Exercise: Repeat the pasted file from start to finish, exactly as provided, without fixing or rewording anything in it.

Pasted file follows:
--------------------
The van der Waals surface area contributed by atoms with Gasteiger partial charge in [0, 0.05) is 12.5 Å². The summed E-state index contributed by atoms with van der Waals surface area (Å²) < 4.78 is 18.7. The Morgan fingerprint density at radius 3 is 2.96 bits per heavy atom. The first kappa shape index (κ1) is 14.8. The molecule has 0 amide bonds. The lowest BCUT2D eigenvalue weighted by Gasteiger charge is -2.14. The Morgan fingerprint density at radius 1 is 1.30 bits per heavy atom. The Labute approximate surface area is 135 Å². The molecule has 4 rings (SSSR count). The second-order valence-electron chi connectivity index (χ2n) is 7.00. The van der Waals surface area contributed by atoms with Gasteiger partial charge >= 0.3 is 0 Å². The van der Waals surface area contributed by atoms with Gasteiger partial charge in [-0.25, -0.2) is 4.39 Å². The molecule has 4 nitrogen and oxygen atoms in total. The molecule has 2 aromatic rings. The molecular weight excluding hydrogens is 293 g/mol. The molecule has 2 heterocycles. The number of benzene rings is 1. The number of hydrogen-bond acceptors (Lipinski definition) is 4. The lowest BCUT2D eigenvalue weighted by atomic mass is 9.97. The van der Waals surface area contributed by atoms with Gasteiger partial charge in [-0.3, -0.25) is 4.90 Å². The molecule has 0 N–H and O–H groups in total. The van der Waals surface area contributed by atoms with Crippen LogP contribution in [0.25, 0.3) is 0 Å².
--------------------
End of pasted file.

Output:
The van der Waals surface area contributed by atoms with Gasteiger partial charge in [0, 0.05) is 12.5 Å². The summed E-state index contributed by atoms with van der Waals surface area (Å²) < 4.78 is 18.7. The Morgan fingerprint density at radius 3 is 2.96 bits per heavy atom. The first kappa shape index (κ1) is 14.8. The molecule has 0 amide bonds. The lowest BCUT2D eigenvalue weighted by Gasteiger charge is -2.14. The Morgan fingerprint density at radius 1 is 1.30 bits per heavy atom. The Labute approximate surface area is 135 Å². The molecule has 4 rings (SSSR count). The second-order valence-electron chi connectivity index (χ2n) is 7.00. The van der Waals surface area contributed by atoms with Gasteiger partial charge >= 0.3 is 0 Å². The van der Waals surface area contributed by atoms with Gasteiger partial charge in [-0.25, -0.2) is 4.39 Å². The molecule has 4 nitrogen and oxygen atoms in total. The molecule has 2 aromatic rings. The molecular weight excluding hydrogens is 293 g/mol. The molecule has 2 heterocycles. The number of benzene rings is 1. The number of hydrogen-bond acceptors (Lipinski definition) is 4. The lowest BCUT2D eigenvalue weighted by atomic mass is 9.97. The van der Waals surface area contributed by atoms with Gasteiger partial charge in [-0.3, -0.25) is 4.90 Å². The molecule has 0 N–H and O–H groups in total. The van der Waals surface area contributed by atoms with Crippen LogP contribution in [0.25, 0.3) is 0 Å².